- The Patient Protection and Affordable Care Act has undergone both an opposition and an embrace by healthcare experts and politicians around the country. Now that this healthcare law has become embedded within the healthcare delivery system, it is worthwhile to analyze how well it has functioned since its first inception in 2010.
Ezekiel Emanuel, MD, PhD, of the Perelman School of Medicine, wrote for the Journal of the American Medical Association (JAMA) outlining some of the benefits the Affordable Care Act has brought for the American people. First, it has led the uninsurance rate to drop from 18 percent to less than 12 percent over the last six years. This is a major accomplishment for the healthcare law.
Emanuel cites a Gallup poll that demonstrates as many as 17 million people now have health insurance who didn’t have this opportunity before the Affordable Care Act was implemented. The ACA has also led to the creation of a health insurance shopping platform by creating a federal insurance exchange.
Healthcare cost growth has also slowed down significantly since the Affordable Care Act was passed. Part of this may be attributable to the expansion of high-deductible health plans, which may have led fewer people to seek out healthcare services in order to keep their personal out-of-pocket costs low. Nonetheless, there are specific provisions that the Affordable Care Act has included that have likely also led to a drop in healthcare cost growth.
For instance, the ACA and other healthcare reforms have incentivized a decrease in hospital readmission rates and hospital-acquired infections while also introducing a value-based payment system to the healthcare industry.
Nonetheless, despite the potential benefits of the Affordable Care Act, there has been some strong opposition and calls for a repeal of the healthcare law among various political groups. In another report from the Journal of the American Medical Association, a number of health policy experts from the Washington, DC-based American Enterprise Institute described some of their resolutions that could replace the Affordable Care Act.
The report focuses on expanding private insurance through refundable tax credits. Also, the reforms outlined enable states to have more control over the health insurance market by allowing them to run their own exchanges while individuals with pre-existing conditions who have had continuous medical coverage would be safe from any increases in premium charges.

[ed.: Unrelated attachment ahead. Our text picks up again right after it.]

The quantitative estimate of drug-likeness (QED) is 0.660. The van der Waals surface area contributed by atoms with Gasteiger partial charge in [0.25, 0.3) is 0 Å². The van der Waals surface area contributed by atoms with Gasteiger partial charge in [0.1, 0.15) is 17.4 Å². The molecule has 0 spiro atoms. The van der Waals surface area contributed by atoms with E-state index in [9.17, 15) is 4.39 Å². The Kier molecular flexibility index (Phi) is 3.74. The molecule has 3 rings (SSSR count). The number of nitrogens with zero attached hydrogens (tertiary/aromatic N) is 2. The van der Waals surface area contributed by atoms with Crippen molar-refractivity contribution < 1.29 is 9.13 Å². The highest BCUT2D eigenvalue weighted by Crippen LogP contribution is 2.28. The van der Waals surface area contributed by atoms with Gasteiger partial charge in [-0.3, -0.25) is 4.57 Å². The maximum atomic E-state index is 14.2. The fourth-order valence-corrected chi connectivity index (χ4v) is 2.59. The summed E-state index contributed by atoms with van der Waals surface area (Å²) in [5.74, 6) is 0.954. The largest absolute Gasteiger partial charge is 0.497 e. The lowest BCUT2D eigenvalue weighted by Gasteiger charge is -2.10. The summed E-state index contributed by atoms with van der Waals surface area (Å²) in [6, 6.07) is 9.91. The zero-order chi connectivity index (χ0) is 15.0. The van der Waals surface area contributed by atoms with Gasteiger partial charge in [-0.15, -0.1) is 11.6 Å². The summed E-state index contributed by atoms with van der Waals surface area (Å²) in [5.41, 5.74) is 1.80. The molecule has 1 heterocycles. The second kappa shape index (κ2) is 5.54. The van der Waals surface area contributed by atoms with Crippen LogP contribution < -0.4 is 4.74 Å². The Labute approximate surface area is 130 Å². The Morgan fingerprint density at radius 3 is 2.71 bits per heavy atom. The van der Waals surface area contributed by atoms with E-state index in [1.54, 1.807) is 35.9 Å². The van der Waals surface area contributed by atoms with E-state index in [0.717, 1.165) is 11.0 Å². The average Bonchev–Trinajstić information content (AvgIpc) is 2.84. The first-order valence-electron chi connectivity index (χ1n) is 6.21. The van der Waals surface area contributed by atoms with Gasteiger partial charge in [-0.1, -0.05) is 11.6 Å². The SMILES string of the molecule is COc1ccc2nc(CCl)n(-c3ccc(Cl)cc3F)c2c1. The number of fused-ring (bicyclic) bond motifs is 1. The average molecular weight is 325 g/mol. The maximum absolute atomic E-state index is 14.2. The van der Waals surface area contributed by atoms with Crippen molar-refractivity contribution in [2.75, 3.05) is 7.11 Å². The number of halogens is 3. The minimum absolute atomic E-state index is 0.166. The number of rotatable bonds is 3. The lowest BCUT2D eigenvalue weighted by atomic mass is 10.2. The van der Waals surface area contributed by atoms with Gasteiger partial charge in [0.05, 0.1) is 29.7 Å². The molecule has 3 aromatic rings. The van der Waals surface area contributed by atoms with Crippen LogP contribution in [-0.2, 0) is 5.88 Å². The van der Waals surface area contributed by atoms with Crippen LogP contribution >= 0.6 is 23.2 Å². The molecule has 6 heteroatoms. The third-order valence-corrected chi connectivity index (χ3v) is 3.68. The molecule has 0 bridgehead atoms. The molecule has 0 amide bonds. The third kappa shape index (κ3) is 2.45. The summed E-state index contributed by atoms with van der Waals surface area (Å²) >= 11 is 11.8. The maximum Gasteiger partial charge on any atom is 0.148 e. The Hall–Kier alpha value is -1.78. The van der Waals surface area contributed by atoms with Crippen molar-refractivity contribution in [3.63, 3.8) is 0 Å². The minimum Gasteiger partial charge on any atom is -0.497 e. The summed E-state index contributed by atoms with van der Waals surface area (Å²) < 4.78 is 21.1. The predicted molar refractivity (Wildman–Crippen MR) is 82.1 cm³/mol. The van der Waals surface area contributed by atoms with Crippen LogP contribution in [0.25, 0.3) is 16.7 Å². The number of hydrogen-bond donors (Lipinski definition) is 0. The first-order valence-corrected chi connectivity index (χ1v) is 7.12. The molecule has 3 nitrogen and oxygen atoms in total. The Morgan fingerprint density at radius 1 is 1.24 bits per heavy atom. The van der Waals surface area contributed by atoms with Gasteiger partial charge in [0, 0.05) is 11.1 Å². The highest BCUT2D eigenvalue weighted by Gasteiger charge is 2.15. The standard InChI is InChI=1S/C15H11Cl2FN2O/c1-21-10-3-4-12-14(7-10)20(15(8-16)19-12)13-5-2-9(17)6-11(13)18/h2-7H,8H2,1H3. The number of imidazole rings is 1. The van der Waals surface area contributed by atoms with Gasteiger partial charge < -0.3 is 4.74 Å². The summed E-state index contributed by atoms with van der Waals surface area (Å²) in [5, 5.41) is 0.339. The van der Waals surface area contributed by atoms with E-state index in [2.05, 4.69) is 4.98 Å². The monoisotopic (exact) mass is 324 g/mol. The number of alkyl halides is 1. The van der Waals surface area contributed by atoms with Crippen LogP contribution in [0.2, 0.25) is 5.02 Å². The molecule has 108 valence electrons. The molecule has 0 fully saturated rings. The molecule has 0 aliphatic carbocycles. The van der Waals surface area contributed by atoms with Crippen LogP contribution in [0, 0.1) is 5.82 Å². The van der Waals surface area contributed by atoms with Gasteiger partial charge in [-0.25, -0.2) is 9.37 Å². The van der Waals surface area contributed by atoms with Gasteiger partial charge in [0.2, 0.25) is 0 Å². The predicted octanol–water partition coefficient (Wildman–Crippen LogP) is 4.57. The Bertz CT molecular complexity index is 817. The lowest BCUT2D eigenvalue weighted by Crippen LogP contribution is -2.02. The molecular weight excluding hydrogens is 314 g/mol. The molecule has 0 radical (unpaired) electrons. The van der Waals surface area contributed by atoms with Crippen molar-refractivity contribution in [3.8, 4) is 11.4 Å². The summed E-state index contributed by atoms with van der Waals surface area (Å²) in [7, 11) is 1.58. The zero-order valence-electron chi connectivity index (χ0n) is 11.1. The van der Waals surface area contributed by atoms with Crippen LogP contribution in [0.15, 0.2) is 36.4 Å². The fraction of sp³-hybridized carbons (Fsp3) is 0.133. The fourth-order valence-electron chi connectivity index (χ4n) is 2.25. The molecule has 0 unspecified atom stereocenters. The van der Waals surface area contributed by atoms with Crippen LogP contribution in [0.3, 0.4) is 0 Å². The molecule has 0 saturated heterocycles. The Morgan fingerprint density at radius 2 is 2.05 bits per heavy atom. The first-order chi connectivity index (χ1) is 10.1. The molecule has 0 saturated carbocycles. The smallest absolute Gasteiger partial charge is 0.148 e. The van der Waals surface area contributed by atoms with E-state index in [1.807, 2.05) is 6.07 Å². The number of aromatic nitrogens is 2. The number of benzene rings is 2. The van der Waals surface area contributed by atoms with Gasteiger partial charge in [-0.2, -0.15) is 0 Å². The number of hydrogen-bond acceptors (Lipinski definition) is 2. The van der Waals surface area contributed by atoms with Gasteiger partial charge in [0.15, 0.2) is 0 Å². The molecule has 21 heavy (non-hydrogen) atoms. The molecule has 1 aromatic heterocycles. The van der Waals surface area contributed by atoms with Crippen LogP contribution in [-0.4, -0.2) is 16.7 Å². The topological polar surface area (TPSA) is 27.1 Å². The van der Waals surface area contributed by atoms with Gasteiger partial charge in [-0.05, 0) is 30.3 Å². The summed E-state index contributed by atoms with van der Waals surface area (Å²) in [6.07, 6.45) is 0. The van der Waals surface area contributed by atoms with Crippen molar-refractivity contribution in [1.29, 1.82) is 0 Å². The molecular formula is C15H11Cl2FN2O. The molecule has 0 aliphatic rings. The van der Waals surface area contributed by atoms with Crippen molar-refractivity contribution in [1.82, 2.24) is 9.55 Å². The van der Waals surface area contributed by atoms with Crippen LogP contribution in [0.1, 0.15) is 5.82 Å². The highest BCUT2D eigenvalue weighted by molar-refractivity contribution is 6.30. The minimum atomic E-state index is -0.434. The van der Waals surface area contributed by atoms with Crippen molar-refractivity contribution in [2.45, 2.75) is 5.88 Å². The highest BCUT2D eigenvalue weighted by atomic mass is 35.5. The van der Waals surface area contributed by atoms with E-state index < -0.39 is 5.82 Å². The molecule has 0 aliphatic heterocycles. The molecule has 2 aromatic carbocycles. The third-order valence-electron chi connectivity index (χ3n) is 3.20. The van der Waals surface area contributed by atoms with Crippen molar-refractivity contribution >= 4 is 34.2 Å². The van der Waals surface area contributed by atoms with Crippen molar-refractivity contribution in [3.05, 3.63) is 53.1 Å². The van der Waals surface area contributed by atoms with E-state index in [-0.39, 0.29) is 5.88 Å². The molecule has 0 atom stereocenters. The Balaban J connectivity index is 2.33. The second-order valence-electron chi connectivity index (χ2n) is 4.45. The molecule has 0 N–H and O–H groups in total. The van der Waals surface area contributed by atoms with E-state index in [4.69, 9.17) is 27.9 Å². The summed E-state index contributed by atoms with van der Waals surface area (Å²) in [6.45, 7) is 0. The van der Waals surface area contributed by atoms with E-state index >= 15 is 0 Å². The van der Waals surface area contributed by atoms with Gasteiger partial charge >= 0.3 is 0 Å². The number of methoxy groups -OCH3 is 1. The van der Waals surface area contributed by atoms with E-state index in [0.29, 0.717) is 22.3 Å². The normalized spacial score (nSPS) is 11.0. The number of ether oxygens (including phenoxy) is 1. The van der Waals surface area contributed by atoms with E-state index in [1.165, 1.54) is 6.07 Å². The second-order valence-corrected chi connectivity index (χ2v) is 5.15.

The health policy analysts from the American Enterprise Institute also suggest dividing the Medicaid program into two separate entities. One group would include able-bodied adults and children while the other program would support the elderly and the disabled.
“For the nonelderly and nondisabled population, each Medicaid-eligible household would receive a refundable federal tax credit as their primary support, with Medicaid serving as a supplement to their tax credit. The lowest-income group of individuals would receive assistance that would cover all or most of the cost of a standard plan. Medicaid subsidies would decline gradually for those with higher incomes,” the report stated.
“For the disabled and frail elderly Medicaid recipients, states would be able to design the type of assistance they think is appropriate, including the programs that give beneficiaries greater control over the resources that support their activities of daily living.”
The Republican Party led by House Speaker Paul Ryan has also brought forward a replacement plan due to their general opposition to the Affordable Care Act and pursuit of a repeal. First, this plan looks to create health savings accounts and the ability for payers to sell health plans across state borders.
Additionally, the replacement plan describes how the Medicare eligibility age would need to be raised from age 65 to age 67 by the year 2020. The plan would also put a stop to Medicaid expansion, which would take away coverage from many low-income families that recently obtained healthcare access.
The plan looks to increase premium costs among the elderly by eliminating a cost threshold that is currently operating under the Affordable Care Act. Individuals with pre-existing conditions who have had continuous coverage would not have to move into high-risk pools but others who’ve had a gap in coverage would be required to enter these high-risk pools.
“All Marketplace plans must cover treatment for pre-existing medical conditions,” HealthCare.gov outlines on its website one of the major benefits of the ACA. “No insurance plan can reject you, charge you more, or refuse to pay for essential health benefits for any condition you had before your coverage started. Once you’re enrolled, the plan can’t deny you coverage or raise your rates based only on your health. Medicaid and the Children's Health Insurance Program (CHIP) also can't refuse to cover you or charge you more because of your pre-existing condition.”
There are various propositions that have come out favoring repeal of the Affordable Care Act and replacing it with new regulations. The upcoming elections will likely play a large role in the future of the Affordable Care Act and healthcare reform, as new political figures have differing plans for the health insurance industry.